If you’re facing an environmental liability of hundreds of thousands of dollars, you should look into how old insurance policies could work for you.  Hundreds of business owners have used historical insurance to help pay for investigations and remediations and it doesn’t stop there.

Depending on the set of facts, known environmental insurance claims can be sold and assigned to other third parties to manage and run.  Small businesses, including their stock, insurance assets and liabilities can be bought and sold.  There are numerous permutations to the business side of managing environmental claims and a whole new industry is in front of us.  It might be encouraging to know that there are those out there still fighting the good fight.

With over 30 years of experience, Mr. Henshaw has built a leading edge environmental engineering company that specializes in finding the funding to pay for environmental liabilities.  Mr. Henshaw holds professional geology registrations in numerous states. And serves as executive manager on hundreds of environmental projects.  He specializes in managing environmental risk and liability and has been involved with complex business transactions that have included shifting environmental liabilities, insurance claim assignment and third party assumption of insurance assets and associated claims.


With 30 years of experience, Mr. Henshaw holds professional geology registrations in numerous states. As President and CEO of EnviroForensics, Mr. Henshaw serves as a client and technical manager on projects associated with site characterization, remedial design, remedial implementation and operation, litigation support and insurance coverage matters. He has acted as Project Manager or Client Manager on several hundred projects, involving dry cleaners, manufacturers, landfills, refineries, foundries, metal plating shops, food processors, wood treating facilities, chemical blenders, and transportation facilities.

Mr. Henshaw has built a leading edge environmental engineering company that specializes in finding the funding to pay for environmental liabilities. By combining responsible party searches with insurance archeology investigations, EnviroForensics has been successful at remediating and closing sites for property owners and small business owners across the country, with minimal capital outlay from clients.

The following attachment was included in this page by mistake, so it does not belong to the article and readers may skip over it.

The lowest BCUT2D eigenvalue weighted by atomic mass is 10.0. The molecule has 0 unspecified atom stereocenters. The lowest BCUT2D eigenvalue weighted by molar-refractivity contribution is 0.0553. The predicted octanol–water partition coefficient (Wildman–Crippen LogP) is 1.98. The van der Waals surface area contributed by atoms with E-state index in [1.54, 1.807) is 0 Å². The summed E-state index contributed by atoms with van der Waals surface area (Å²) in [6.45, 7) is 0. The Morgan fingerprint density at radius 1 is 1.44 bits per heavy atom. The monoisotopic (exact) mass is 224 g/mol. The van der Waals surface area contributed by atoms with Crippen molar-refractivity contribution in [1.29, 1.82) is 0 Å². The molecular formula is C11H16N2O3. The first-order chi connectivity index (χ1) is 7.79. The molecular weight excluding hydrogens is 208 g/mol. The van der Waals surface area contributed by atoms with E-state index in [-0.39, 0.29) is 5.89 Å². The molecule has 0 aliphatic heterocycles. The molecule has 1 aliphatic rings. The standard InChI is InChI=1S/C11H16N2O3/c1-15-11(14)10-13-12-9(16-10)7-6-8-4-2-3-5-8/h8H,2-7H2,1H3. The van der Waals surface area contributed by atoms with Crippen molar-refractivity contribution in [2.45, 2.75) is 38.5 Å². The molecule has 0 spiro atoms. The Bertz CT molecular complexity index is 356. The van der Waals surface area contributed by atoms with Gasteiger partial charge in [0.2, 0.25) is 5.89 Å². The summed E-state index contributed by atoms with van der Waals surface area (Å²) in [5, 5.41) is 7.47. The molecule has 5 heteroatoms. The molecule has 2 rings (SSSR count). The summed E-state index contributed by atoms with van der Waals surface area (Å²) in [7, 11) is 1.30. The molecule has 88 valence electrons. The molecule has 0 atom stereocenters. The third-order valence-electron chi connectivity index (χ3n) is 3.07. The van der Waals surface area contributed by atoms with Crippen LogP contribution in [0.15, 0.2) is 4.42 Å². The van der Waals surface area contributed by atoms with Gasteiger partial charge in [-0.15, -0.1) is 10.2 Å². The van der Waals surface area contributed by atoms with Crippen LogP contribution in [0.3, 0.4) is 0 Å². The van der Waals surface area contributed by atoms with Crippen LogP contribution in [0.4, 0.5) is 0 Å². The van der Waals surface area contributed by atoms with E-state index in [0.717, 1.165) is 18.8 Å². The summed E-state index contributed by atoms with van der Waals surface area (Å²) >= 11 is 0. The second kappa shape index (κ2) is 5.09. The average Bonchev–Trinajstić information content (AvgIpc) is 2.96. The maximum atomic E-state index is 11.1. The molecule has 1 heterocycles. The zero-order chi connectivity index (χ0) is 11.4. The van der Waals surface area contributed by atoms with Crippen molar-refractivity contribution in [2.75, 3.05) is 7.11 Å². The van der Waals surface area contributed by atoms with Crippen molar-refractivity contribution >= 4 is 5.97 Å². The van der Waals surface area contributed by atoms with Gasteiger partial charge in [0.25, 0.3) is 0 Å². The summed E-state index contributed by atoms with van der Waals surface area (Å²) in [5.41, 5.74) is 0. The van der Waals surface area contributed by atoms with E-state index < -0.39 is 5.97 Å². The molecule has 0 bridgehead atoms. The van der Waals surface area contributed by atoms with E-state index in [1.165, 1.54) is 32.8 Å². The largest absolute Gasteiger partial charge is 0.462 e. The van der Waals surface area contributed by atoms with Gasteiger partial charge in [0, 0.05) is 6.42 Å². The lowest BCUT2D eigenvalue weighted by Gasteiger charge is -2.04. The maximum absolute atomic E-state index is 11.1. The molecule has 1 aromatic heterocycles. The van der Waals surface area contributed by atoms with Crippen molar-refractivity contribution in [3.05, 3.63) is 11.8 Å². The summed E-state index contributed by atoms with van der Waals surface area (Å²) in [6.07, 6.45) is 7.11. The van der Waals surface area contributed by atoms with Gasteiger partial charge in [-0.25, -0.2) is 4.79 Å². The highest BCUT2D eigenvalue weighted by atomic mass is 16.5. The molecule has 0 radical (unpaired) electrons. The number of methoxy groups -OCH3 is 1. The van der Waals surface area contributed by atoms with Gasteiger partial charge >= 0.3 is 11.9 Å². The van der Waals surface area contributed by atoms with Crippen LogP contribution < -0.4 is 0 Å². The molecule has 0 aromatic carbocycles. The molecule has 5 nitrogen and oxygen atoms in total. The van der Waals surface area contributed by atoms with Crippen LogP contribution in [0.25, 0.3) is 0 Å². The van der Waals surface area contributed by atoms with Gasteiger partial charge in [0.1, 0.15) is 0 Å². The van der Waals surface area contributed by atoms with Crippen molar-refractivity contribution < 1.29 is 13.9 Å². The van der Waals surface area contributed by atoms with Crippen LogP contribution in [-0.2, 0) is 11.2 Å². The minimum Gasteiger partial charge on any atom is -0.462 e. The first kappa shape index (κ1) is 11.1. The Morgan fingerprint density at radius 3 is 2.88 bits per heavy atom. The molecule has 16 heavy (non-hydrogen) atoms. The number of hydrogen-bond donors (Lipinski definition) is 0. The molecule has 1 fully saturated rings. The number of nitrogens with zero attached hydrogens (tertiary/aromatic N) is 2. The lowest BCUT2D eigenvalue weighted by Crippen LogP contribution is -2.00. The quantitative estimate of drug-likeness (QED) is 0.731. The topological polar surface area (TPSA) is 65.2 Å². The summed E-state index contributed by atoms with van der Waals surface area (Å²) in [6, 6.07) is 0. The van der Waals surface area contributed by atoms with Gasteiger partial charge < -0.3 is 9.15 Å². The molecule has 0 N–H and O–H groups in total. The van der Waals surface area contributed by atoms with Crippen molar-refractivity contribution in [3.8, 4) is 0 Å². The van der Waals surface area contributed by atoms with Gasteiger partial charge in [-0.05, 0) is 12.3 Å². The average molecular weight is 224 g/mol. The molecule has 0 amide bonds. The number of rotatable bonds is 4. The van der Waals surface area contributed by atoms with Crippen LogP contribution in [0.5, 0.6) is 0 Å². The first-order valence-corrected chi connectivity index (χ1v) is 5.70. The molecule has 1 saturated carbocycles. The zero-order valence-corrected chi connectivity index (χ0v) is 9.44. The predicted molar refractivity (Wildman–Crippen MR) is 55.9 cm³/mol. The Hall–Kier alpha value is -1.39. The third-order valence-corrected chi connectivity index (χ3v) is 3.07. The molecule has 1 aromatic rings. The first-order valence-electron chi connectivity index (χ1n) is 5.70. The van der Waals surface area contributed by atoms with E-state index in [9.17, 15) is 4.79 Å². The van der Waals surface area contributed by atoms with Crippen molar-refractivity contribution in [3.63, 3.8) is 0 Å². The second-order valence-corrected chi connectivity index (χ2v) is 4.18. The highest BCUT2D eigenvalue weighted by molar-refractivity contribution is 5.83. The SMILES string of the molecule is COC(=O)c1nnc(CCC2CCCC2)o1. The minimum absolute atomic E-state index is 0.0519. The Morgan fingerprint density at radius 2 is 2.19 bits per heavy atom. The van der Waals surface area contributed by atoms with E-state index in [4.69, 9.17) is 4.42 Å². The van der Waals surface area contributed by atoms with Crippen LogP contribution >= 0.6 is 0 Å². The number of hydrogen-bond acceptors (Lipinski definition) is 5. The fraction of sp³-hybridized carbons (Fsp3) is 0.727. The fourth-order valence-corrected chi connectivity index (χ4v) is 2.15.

He is a regular contributing writer for several dry cleaning trade publications on environmental and regulatory issues and remains active with dry cleaning associations by providing insight on changes in law and policy.
For more information, contact Steve Henshaw at: shenshaw@enviroforensics.com

 

Long-term Stewardship of Contaminated Sites, Vapor Intrusion Mitigation and Monitoring Fit the Requirements

Written by Stephen R. Henshaw, President & CEO, EnviroForensics

As seen in the December 2014 issue of Cleaner & Launderer

PDF Version

The latest wrinkle in the cleanup process of sites contaminated with chlorinated solvents (PCE and TCE) is in understanding how long the site, and those sites downgradient, will need to be monitored when complete contaminant removal is not possible and potential human exposure remains. Generally speaking, the more contamination left in place, the longer the site will need to be monitored. I want to tell you this because the cleanup costs that will be generated for your site, will be greatly affected by two things; 1) the removal of contaminated soil and groundwater in the source area and 2) the long-term monitoring requirements (how many locations need to be monitored and for how long). If you are not aware of these two big issues, you are not looking at the full picture and you could be unwittingly reviewing cleanup cost estimates that may have been prepared using the old “bait and switch”.

Let me make no bones about it, the environmental consulting industry is highly competitive and like many purchases consumers make, price is a large factor when you select a consultant to clean up environmental contamination. Nowhere is this price more susceptible to variation than in asking for the consultant to give a true site closure cost estimate. The most important thing to understand about what I am telling you is that you know to ask the hard questions about the provided cost to closure and don’t get caught up in hearing what you want to hear. Consultants don’t enjoy being the bearer of bad news and they realize that they might be competitively shopped, especially if the provided costs are higher than the party paying for the contamination expects. Consequently, the consultant may try to soft pedal the remediation costs. I refer to this as, “telling people what they want to hear”. I see this all the time, particularly when insurance companies are responsible for paying for the cleanup. Continue reading “Long-term Stewardship of Contaminated Sites, Vapor Intrusion Mitigation and Monitoring Fit the Requirements”

CHOOSING AN ENVIRONMENTAL CONSULTANT FOR YOUR UNIQUE SITUATION